Tiger tests positive for coronavirus as six other zoo animals show symptoms
6 April 2020, 07:55
A handful of big cats at the Bronx Zoo have been showing symptoms of coronavirus.
A tiger at a New York City zoo has tested positive for coronavirus.
The four-year-old female Malayan tiger, named Nadia, is thought to be the first known case of COVD-19 in a US animal, or tiger anywhere.
Nadia’s sister Azul, two Amur tigers and three African lions are also showing symptoms after reportedly catching the virus from an asymptomatic zoo keeper.
The Bronx Zoo, in New York City, says the test result was confirmed by the National Veterinary Services Laboratory in Iowa.
Officials said the first animal began showing symptoms on March 27, however all of the big cats are expected to make a full recovery.
The Wildlife Conservation Society announced on Sunday: “(Nadia), her sister Azul, two Amur tigers and three African lions had developed a dry cough and all are expected to recover.”
The statement added: “Though they have experienced some decrease in appetite, the cats at the Bronx Zoo are otherwise doing well under veterinary care and are bright, alert and interact with their keepers.”
Paul Calle, the zoo’s head veterinarian, said: “We tested the cat out of an abundance of caution (to)…contribute to the world’s continuing understanding of this novel coronavirus.”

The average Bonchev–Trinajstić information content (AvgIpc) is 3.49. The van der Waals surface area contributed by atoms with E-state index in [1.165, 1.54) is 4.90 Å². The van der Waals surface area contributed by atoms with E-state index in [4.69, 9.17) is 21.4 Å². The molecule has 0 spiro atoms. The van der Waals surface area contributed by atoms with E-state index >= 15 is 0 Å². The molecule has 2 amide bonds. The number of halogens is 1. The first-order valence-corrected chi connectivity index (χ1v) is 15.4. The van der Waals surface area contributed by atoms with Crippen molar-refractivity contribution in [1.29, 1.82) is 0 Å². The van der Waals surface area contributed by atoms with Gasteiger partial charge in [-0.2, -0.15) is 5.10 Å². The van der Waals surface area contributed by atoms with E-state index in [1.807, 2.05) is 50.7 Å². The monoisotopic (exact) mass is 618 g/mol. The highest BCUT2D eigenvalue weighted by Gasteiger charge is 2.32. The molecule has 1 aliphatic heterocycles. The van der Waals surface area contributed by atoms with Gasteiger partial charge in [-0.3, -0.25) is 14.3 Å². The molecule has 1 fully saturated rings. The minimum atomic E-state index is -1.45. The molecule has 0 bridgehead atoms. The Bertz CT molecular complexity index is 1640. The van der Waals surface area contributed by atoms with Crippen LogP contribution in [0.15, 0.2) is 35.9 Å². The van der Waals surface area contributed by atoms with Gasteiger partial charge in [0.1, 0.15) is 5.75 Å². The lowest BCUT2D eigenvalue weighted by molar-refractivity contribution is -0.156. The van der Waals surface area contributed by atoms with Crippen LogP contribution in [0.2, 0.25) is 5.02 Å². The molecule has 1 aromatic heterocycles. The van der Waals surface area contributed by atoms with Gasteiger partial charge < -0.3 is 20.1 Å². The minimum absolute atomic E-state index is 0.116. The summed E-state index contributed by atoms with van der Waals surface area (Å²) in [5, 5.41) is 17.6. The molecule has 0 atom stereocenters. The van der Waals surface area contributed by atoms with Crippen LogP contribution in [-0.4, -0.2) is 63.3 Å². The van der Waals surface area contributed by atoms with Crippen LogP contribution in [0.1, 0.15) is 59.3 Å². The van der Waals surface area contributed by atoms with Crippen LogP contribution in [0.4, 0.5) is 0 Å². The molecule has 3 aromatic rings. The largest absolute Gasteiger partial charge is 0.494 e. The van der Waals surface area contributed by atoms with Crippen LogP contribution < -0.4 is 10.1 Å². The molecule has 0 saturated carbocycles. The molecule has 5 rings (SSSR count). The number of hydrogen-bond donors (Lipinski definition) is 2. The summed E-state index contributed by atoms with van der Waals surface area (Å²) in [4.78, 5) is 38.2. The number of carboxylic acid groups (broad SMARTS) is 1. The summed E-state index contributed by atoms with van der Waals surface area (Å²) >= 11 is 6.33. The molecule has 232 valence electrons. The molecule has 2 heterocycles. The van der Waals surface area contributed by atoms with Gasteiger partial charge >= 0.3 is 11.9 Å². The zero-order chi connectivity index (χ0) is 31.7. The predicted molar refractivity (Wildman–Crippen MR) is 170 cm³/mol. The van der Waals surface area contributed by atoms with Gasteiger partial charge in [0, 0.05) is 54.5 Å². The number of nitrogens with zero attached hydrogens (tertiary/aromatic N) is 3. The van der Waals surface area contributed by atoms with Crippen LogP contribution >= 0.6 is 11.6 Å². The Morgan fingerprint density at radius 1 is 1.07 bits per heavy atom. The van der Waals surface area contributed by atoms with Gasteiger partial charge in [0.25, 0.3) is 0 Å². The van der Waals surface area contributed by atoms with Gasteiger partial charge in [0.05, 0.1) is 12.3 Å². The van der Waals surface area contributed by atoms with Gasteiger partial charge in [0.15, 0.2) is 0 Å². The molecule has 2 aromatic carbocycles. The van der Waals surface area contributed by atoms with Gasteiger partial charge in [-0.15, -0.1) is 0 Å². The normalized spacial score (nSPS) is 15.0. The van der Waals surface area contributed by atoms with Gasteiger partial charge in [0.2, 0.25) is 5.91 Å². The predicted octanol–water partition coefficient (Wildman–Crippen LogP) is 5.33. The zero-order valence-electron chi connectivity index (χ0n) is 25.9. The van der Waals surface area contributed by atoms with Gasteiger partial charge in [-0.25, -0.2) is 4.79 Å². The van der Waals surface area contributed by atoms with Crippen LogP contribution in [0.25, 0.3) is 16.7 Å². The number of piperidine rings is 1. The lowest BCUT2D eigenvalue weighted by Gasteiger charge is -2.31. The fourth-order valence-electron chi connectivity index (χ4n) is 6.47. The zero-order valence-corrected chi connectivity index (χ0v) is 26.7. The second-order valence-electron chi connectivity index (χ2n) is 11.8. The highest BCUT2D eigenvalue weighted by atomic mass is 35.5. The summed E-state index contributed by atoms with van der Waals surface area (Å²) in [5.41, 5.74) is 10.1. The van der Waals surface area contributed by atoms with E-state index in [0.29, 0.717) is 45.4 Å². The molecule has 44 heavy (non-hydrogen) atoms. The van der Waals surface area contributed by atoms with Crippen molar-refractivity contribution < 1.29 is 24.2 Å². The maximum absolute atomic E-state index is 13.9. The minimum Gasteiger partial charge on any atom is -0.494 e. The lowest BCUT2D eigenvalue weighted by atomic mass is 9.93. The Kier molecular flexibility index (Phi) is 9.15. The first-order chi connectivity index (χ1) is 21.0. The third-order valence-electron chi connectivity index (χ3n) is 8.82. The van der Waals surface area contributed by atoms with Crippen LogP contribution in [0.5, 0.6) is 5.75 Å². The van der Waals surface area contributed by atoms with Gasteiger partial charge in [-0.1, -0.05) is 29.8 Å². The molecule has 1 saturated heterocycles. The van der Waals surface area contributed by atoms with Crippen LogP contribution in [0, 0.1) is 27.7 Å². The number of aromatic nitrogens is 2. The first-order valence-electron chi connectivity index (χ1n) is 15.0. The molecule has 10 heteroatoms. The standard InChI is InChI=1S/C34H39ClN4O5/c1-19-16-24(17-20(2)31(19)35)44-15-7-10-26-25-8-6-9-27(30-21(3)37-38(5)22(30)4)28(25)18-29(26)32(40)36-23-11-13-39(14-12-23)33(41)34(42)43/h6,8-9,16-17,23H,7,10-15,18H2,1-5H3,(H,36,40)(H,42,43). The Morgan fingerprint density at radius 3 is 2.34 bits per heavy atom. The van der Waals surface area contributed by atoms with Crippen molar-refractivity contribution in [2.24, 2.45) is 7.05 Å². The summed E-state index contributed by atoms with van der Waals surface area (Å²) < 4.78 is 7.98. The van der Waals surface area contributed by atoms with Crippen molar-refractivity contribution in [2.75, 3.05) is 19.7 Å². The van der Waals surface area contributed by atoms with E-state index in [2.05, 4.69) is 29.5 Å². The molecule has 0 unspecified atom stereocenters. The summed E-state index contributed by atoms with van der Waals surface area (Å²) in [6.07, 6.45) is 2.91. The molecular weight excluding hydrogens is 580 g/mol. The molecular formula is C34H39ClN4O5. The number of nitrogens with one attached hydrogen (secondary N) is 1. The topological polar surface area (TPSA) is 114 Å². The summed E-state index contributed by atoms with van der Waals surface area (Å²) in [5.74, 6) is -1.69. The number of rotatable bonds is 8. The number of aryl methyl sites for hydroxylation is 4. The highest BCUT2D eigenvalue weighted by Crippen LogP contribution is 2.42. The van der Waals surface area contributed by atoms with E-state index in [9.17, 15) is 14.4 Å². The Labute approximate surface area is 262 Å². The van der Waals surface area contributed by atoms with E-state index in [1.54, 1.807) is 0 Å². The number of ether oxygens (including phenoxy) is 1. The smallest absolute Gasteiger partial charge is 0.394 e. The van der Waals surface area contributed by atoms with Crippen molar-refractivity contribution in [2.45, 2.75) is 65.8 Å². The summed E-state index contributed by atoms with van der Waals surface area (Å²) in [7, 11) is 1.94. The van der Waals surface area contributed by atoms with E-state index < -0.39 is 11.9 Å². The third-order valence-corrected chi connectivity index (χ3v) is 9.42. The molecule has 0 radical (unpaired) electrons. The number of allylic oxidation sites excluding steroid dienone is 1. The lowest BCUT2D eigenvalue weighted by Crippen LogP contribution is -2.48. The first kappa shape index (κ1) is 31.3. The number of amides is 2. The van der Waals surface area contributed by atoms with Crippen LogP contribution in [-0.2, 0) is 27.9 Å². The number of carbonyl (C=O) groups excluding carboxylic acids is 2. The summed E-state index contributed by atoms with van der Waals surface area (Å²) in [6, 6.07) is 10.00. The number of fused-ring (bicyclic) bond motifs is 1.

From Dr. Paul Calle, Bronx Zoo chief veterinarian; "The COVID-19 testing that was performed on our Malayan tiger Nadia was performed in a veterinary school laboratory and is not the same test as is used for people.— Bronx Zoo (@BronxZoo) April 6, 2020
The Bronx zoo has been temporarily closed since March 16.
Nadia is the first known animal to test positive for coronavirus in the US, however, there are reports of other animals catching COVID-19 across the world.
Research published last week found that cats can catch coronavirus and pass it on to each other, but there is no evidence they can pass it on to humans.
A handful of coronavirus cases have also been reported in Hong Kong, including a dog that tested positive.
But USDA veterinarian, Dr Jane Rooney, previously told ABC: “It’s important to assure pet owners and animal owners that at this time there isn’t any evidence that they can spread the virus.”